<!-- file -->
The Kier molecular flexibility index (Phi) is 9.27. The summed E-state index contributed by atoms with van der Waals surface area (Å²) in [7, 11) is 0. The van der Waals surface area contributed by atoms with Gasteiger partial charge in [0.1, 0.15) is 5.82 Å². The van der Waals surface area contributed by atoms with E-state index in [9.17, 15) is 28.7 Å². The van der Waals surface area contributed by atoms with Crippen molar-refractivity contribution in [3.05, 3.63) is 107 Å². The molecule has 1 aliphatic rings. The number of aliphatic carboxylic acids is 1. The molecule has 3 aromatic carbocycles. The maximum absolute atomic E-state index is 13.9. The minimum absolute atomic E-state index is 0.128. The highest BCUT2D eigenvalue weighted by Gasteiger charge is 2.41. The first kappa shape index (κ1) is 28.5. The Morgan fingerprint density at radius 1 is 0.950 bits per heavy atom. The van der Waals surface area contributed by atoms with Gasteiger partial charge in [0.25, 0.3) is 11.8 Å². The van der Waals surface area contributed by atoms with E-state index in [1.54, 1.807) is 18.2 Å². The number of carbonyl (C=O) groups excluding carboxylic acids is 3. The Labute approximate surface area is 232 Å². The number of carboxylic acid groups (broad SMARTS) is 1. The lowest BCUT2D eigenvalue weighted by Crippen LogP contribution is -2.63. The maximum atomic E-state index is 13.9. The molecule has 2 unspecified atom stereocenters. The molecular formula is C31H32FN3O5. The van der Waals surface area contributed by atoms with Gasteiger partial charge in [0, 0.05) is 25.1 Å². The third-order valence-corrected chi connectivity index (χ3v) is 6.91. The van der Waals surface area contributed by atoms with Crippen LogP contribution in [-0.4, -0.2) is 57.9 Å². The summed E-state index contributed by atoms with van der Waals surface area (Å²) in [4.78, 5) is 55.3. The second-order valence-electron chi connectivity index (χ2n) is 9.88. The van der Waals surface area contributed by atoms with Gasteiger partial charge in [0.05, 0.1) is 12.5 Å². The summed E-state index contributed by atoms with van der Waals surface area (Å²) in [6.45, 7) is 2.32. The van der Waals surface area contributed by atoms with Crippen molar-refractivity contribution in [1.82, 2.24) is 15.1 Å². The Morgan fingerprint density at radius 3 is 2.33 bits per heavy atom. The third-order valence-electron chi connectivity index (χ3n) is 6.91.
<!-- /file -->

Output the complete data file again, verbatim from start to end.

The Kier molecular flexibility index (Phi) is 9.27. The summed E-state index contributed by atoms with van der Waals surface area (Å²) in [7, 11) is 0. The van der Waals surface area contributed by atoms with Gasteiger partial charge in [0.1, 0.15) is 5.82 Å². The van der Waals surface area contributed by atoms with E-state index in [9.17, 15) is 28.7 Å². The van der Waals surface area contributed by atoms with Crippen molar-refractivity contribution in [3.05, 3.63) is 107 Å². The molecule has 1 aliphatic rings. The number of aliphatic carboxylic acids is 1. The molecule has 3 aromatic carbocycles. The maximum absolute atomic E-state index is 13.9. The minimum absolute atomic E-state index is 0.128. The highest BCUT2D eigenvalue weighted by Gasteiger charge is 2.41. The first kappa shape index (κ1) is 28.5. The Morgan fingerprint density at radius 1 is 0.950 bits per heavy atom. The van der Waals surface area contributed by atoms with Gasteiger partial charge in [0.25, 0.3) is 11.8 Å². The van der Waals surface area contributed by atoms with E-state index in [1.54, 1.807) is 18.2 Å². The number of carbonyl (C=O) groups excluding carboxylic acids is 3. The Labute approximate surface area is 232 Å². The number of carboxylic acid groups (broad SMARTS) is 1. The lowest BCUT2D eigenvalue weighted by Crippen LogP contribution is -2.63. The maximum atomic E-state index is 13.9. The molecule has 2 unspecified atom stereocenters. The molecular formula is C31H32FN3O5. The van der Waals surface area contributed by atoms with Gasteiger partial charge in [0, 0.05) is 25.1 Å². The third-order valence-corrected chi connectivity index (χ3v) is 6.91. The van der Waals surface area contributed by atoms with Crippen LogP contribution in [-0.4, -0.2) is 57.9 Å². The summed E-state index contributed by atoms with van der Waals surface area (Å²) in [4.78, 5) is 55.3. The second-order valence-electron chi connectivity index (χ2n) is 9.88. The van der Waals surface area contributed by atoms with Gasteiger partial charge in [0.05, 0.1) is 12.5 Å². The summed E-state index contributed by atoms with van der Waals surface area (Å²) in [6.45, 7) is 2.32. The van der Waals surface area contributed by atoms with Crippen molar-refractivity contribution in [1.82, 2.24) is 15.1 Å². The Morgan fingerprint density at radius 3 is 2.33 bits per heavy atom. The third-order valence-electron chi connectivity index (χ3n) is 6.91.